No warnings or caveats here: I recommend this to everyone. I thoroughly enjoyed this charming film about Odd Thomas (an absolutely perfectly cast Yelchin), an unimposing and self-effacing young Everyman who just happens to be psychic. ("I see dead people, but then, by God, I do something about it.") It's based on the Dean Koontz novel of the same name, which I readily admit I haven't read (please don't throw rotten tomatoes... or, you know, anything else), but I understand from those who have that the movie stays quite true to the dry wit and unexpected poignancy of the book. Odd Thomas heroically helps both the living and the lingering dead, and this film has it all: horror, mystery, action, romance, humor, heartbreak, and hope. I don't see how you can go wrong with this kind-hearted gem.

#1 The Driftless Area (2015)
Wow. Just wow. This film is based on the "neo-noir" novel of the same name by Tom Drury (which I have read, thank you very much), and it's dreamlike and haunting and very powerful. Yelchin and Zooey Deschanel lead a remarkable, pitch-perfect cast (including John Hawkes, Alia Shawkat, Aubrey Plaza, Frank Langella, and Ciarán Hinds) in unfolding a narrative that's part coming-of-age tale, part love story, part mystery and revenge saga and murder drama, and part study of life in a small town. The real heart of The Driftless Area is the question of whether we simply drift along and let life happen to us (as it often seems) or if there is meaning and quite possibly destiny involved in our stories and choices, as well. I put it on this list because it's also a ghost story of the most literal (and also the most figurative) kind. True confession: I found both the film and the book to be gutting, personally, but in the best possible way. This is the sort of art I was talking about above, and Yelchin's quietly intense and invested performance is one of its highlights and revelations. This isn't a jump-in-your-seat kind of Halloween spine-tingler; instead it's the kind of film that insists you connect the dots and work on it (during and after the viewing), but if you're looking for haunting, well, this is it.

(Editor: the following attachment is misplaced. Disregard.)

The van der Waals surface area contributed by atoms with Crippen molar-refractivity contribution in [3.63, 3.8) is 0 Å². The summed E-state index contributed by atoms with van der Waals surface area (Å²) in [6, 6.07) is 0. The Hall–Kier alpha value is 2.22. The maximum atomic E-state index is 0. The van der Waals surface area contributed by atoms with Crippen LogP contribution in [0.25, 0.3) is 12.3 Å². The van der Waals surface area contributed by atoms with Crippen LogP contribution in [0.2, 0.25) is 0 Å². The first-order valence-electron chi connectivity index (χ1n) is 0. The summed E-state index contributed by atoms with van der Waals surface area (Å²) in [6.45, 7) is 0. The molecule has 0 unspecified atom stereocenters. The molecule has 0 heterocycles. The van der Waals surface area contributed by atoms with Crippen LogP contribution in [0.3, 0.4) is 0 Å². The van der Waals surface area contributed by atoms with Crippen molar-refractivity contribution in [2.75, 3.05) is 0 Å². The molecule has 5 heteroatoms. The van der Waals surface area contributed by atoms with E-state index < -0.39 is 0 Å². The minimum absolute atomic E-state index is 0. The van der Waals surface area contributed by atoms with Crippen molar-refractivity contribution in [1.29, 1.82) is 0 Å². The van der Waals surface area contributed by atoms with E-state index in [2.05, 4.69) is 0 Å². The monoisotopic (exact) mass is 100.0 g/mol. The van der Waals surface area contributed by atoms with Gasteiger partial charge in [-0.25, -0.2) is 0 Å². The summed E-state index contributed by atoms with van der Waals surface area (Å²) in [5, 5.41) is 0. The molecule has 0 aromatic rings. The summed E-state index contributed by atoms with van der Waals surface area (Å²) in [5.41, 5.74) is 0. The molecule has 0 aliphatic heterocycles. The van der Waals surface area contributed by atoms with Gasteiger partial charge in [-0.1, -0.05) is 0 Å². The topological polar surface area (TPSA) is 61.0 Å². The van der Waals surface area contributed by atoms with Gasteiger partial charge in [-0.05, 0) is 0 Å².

Here is the trailer.



(Note: The above is also the subject of my latest "Looking Back into Genre History" segment on the StarShipSofa podcast, which is available here.)
eldritchhobbit: (DS9/Weyoun)
Because I'm bursting with Star Trek love today on the franchise's 50th birthday, and just in case you're looking for some free Star Trek discussion, I thought I'd repost these Trek-related "Looking Back in Genre History" StarShipSofa podcast segments of mine. If you listen, I hope you enjoy!

First, my tribute to the weird and wonderful multi-crossover Ishmael by Barbara Hambly, a most unusual Star Trek novel, and one of my very favorite ones: here it is!

Second, inspired by my essay "The Sword in the Starship: Arthuriana in Four Incarnations of Star Trek" (published in Winedark Sea), here is my two-part discussion of Arthuriana and Star Trek.
- Part 1
- Part 2